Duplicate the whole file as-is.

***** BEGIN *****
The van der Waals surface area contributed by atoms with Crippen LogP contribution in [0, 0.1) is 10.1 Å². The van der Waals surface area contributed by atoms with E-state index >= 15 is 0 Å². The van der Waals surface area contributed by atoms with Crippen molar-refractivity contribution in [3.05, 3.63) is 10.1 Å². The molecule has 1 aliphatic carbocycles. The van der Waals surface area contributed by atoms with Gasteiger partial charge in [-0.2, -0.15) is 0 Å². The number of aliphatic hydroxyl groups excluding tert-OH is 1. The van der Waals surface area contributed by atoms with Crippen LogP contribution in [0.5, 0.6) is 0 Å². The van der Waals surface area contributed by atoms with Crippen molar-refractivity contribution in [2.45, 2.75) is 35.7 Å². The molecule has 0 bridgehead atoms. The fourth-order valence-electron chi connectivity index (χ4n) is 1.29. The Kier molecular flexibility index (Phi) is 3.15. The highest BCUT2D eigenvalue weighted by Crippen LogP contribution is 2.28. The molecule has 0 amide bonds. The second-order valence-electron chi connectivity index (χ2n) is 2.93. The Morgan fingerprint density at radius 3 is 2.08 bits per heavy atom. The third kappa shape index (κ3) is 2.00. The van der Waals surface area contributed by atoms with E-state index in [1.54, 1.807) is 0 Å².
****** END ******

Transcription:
The van der Waals surface area contributed by atoms with Crippen LogP contribution in [0, 0.1) is 10.1 Å². The van der Waals surface area contributed by atoms with E-state index >= 15 is 0 Å². The van der Waals surface area contributed by atoms with Crippen molar-refractivity contribution in [3.05, 3.63) is 10.1 Å². The molecule has 1 aliphatic carbocycles. The van der Waals surface area contributed by atoms with Gasteiger partial charge in [-0.2, -0.15) is 0 Å². The number of aliphatic hydroxyl groups excluding tert-OH is 1. The van der Waals surface area contributed by atoms with Crippen LogP contribution in [0.5, 0.6) is 0 Å². The van der Waals surface area contributed by atoms with Crippen molar-refractivity contribution in [2.45, 2.75) is 35.7 Å². The molecule has 0 bridgehead atoms. The fourth-order valence-electron chi connectivity index (χ4n) is 1.29. The Kier molecular flexibility index (Phi) is 3.15. The highest BCUT2D eigenvalue weighted by Crippen LogP contribution is 2.28. The molecule has 0 amide bonds. The second-order valence-electron chi connectivity index (χ2n) is 2.93. The Morgan fingerprint density at radius 3 is 2.08 bits per heavy atom. The third kappa shape index (κ3) is 2.00. The van der Waals surface area contributed by atoms with E-state index in [1.54, 1.807) is 0 Å².